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What’s the Prognosis?

A Primer on the New Law Requiring Employers to Provide Sick Leave

By JEFFREY TRAPINI and HUNTER KEIL

Jeffery Trapani

Jeffery Trapani

Hunter Keil

Hunter Keil

Through a ballot intitiative in the November election, voters in Massachusetts decided to require employers to provide sick-time benefits to all workers. The law passed by a margin of approximately 60% to 40%, and it goes into effect on July 1, 2015.

Here what employers need to know about this measure and how it will impact their business.

What the Law Requires

The law applies to all employers, regardless of size. If the employer has 11 or more employees, then the sick time must be paid, and if the employer has fewer than 11 employees, it may be unpaid.

Regardless of the size of the employer, the law has the same requirement for accrual. Employers must provide a minimum of one hour of sick time for every 30 hours worked by an employee, up to a maximum of 40 hours of sick time per year. The law applies to both full-time and part-time employees, although obviously part-time employees will not accrue sick time as quickly as full-time employees. Employees who are exempt from overtime requirements are presumed to work 40 hours per week for the purposes of accrual, unless their normal work week is fewer than 40 hours, in which case it will accrue based on their normal work week.

Employees are allowed to carry up to 40 hours of sick time accrued in one calendar year over to the next calendar year, but employers are not required to allow employees to use more than 40 hours of sick time in one year. For that reason, this carry-over provision affects when an employee can take his or her sick time, but not the total amount of time that can be taken in a year.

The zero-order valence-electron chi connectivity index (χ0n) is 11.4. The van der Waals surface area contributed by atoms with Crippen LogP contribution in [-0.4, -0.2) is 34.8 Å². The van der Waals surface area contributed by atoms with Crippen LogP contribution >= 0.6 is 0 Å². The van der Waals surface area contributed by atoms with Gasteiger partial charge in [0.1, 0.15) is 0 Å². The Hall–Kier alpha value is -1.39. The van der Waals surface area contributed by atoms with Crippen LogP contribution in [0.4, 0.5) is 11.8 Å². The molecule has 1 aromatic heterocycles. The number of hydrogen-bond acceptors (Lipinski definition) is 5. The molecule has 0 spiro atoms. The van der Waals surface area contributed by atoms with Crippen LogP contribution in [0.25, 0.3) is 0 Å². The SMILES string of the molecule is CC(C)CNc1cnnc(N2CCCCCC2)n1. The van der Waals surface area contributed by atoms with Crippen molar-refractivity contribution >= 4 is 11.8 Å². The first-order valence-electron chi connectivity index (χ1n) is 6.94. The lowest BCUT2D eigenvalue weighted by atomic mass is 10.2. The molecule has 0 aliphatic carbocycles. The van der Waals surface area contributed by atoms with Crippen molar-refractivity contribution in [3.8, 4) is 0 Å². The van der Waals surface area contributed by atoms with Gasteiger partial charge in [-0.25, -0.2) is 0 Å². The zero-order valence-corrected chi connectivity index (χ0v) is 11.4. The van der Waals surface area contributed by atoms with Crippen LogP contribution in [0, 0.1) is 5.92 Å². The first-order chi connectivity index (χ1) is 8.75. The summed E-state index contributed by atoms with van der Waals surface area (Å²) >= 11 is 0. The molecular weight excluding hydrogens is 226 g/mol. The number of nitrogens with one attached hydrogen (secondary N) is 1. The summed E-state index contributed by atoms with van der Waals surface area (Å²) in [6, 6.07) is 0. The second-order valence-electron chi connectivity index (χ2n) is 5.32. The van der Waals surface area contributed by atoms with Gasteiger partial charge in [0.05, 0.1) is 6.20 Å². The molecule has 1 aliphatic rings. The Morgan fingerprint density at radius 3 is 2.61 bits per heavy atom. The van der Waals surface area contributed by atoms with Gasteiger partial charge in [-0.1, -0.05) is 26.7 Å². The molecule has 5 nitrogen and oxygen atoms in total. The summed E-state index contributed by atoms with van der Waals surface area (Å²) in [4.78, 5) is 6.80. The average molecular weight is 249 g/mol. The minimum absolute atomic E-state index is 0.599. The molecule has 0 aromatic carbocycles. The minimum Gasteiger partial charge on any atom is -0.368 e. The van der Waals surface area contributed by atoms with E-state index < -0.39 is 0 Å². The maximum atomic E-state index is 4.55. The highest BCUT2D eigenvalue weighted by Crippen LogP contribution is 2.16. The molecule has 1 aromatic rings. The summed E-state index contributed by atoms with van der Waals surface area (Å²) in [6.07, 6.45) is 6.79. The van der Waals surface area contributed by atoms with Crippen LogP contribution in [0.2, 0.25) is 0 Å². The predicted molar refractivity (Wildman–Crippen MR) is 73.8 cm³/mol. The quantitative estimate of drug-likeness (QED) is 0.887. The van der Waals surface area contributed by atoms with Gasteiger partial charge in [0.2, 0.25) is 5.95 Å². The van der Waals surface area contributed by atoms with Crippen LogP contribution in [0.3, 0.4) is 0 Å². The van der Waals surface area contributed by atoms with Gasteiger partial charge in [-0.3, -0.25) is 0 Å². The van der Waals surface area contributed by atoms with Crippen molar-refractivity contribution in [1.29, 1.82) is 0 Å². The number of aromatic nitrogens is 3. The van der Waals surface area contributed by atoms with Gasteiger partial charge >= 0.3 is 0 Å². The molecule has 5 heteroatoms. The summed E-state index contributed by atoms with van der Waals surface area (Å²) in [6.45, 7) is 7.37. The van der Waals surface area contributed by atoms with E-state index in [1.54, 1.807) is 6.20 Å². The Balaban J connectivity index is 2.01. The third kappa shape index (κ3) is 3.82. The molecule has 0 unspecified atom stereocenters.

Sick time may be used by employees for a number of reasons. In addition to caring for an employee’s own health, it can be used for caring for the employee’s child, spouse, parent, or parent of a spouse. Sick time can be used for both unforeseen illnesses and for routine medical appointments. If the use of earned sick time is foreseeable, the employee is required to make a good-faith effort to provide notice to the employer. Finally, sick time can be used to address the psychological, physical, or legal effects of domestic violence.

Employees will begin accruing sick time under this law on July 1, 2015 or on the date of their hire, whichever is sooner. Although employees begin accruing sick time upon hire, there is a 90-day waiting period for use of the sick time. Therefore, employees cannot use accrued sick time until they have been employed for 90 days or more by the employer, but they begin accruing it immediately.

The law does not require accrued sick time to be paid to an employee upon termination or resignation. Employers should be careful, however, if they have a paid-time-off (PTO) policy that grants employees a certain amount of paid time off that can be used as either vacation or sick time. The law does not require an employer to provide paid sick time in addition to PTO, provided that the PTO policy meets the minimum criteria of the law.